Imitations of Japanese popular culture in shows such as South Park and The Simpsons allow us to indulge in the quirkiness of such programming without feeling responsible for the content. This form of imitation is taken to a greater extreme in the British television program Banzai. "From a land where anything is truly possible comes BANZAI", states the heading on this television program's web site. The image of foreignness is heightened by a cast of Asian hosts with heavy Japanese accents, occasionally sporting pseudo-traditional garb and often portraying a specific Asian stereotype like the Kung-fu master, the Japanese salaryman, or the dragon lady. Each segment of the show is also introduced with a title screen sporting a colorful background and unreadable, untranslated text. Interestingly, this text is unreadable to everyone. It is vaguely Japanese in appearance, and even includes some close approximations to real characters, but ultimately, the only meaning that it holds is to identify the show as coming from a foreign source.
Banzai is a game show of sorts in which various situations are presented for the purposes of gambling. An example of this is guessing which old lady will veer away first in a game of electric wheelchair chicken. Another is two men playing a variation on Russian roulette in which they take turns pointing spring-loaded umbrellas at their faces and pressing the buttons (all but one of the umbrellas has had the spring removed). When the show is broadcast on digital cable to set-top boxes, it is as an interactive program that allows people to wager on the outcomes. Repeat broadcasts and syndication, however, are straight-up spectacle. With its events like shopping cart jousting, the show's content, budget and general feel often resemble MTV's Jackass more closely than anything offered on Japanese television. Yet if we sit and watch Jackass, we are forced to deal with the fact that we are part of the culture that produced this show featuring grown men who are willing to step into a human catapult on the televised equivalent of a dare.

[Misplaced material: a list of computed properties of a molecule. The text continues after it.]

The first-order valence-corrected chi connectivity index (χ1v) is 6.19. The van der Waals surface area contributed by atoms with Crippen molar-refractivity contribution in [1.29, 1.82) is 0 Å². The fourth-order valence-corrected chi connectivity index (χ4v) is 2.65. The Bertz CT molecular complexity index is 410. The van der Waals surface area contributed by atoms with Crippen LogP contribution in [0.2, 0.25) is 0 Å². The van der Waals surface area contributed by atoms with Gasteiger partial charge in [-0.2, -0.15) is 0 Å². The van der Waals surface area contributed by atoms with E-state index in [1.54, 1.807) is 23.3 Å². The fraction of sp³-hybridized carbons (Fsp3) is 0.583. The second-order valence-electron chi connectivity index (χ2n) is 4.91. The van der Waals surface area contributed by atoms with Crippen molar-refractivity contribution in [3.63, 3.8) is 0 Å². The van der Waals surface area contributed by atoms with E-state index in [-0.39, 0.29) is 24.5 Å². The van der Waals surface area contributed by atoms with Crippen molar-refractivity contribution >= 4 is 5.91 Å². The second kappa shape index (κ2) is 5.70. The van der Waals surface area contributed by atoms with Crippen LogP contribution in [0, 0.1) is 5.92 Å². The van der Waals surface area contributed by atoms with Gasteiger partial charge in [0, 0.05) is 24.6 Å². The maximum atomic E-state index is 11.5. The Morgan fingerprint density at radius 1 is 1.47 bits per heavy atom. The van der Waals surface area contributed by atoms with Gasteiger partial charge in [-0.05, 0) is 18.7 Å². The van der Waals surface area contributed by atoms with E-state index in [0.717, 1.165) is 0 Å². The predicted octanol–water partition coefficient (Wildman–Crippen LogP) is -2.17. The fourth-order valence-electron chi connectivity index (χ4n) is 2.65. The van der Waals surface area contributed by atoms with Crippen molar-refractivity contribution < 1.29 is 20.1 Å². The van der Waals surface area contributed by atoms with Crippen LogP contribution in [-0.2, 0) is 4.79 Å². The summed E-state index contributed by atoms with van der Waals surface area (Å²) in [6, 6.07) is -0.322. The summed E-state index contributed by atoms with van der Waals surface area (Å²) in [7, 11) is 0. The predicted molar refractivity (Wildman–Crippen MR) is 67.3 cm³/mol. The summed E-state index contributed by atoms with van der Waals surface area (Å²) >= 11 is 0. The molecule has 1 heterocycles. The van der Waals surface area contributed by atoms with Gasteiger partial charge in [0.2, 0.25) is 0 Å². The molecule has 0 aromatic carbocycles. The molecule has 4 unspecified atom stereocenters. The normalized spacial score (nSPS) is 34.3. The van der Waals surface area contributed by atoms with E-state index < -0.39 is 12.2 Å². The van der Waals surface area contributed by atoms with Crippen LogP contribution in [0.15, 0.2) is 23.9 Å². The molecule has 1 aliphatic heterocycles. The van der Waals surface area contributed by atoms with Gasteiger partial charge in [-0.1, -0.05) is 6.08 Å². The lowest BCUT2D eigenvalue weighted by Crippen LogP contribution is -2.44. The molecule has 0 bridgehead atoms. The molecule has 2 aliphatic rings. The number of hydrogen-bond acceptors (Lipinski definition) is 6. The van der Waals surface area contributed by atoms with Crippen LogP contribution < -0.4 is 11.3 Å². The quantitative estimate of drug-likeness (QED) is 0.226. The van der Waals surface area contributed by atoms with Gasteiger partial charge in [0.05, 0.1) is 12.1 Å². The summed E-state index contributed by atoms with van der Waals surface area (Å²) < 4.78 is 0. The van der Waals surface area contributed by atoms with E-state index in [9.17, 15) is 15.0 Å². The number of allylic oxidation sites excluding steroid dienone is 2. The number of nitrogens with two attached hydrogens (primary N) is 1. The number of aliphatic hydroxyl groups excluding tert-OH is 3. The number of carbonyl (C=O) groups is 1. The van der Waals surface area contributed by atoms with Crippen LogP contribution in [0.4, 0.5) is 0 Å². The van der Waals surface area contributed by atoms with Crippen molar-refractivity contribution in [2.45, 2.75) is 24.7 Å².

Japan has in many ways become a receptacle for both our fantasies and fears. The characteristics that make up our imagined Japan are often actual elements, but our choice as to which elements on which to focus is more telling about ourselves than it is about the culture that we are supposedly observing. The most popular shows on Japanese TV are not game shows or cartoons, but light serial dramas. That, however, is not what Western media has chosen to pick up on. Instead, the automated toilets that warm, wash, dry and create diversionary white noise have found their way into magazines, TV infotainment shows, and finally into our collective consciousness. Toilet seats are not the most news worthy of items, yet these odd, technological wonders fit the paradigm that has been set for Japan, and popular media revels in any piece of information that can help to reinforce the image of Japan that we have created for ourselves. Elements of Japan that do not fit that image are either ignored or replaced with elements from other cultures. Inaccurate portrayals are not so much misperceptions as alternate projections — choices that have been made.